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With the nation facing a healthcare crisis, Latinos and racial/ethnic minorities are paying a high price for health care disparities: diminished health and, quite literally, lives lost, the New York Times-Union reports.
Hispanic women, for example, have the highest rates of new cases of cervical cancer and the second highest death rate from cervical cancer.
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Studies have found that cultural and communications challenges lead to treatment delays, receipt of wrong benefits or services, misdiagnoses and medical errors.
People who have limited English proficiency are more likely to use expensive emergency room services for primary care since they may seek care only in emergency situations. Inadequate patient-provider communication negatively impacts medication compliance, self-management of chronic disease and overall health outcomes — all at greater cost.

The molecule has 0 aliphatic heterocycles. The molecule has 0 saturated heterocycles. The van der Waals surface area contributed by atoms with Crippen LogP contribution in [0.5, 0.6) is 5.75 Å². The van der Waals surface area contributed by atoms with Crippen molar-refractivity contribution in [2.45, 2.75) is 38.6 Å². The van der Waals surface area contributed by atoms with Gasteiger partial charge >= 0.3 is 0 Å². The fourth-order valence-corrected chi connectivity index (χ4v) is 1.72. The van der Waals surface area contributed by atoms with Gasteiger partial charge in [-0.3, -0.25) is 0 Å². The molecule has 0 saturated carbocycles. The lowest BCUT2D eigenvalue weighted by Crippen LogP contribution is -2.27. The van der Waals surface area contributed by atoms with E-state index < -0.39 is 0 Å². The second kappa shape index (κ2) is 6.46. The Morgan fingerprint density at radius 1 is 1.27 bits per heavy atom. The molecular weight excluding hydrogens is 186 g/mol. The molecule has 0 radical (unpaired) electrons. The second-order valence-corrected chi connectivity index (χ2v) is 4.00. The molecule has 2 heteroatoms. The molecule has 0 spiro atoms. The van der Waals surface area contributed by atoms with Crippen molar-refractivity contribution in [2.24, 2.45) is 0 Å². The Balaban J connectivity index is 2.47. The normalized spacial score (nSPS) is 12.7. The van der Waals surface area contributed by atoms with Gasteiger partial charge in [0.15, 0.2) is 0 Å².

When interpretation services are not available, a child or other non-medically trained interpreter often becomes the default interpreter. This practice violates professional standards and patients’ rights to privacy and results in errors in interpretation and treatment.
One immediate remedy to the communications challenge between patients and providers is greater availability of language interpretation services in health care settings.
Read more here.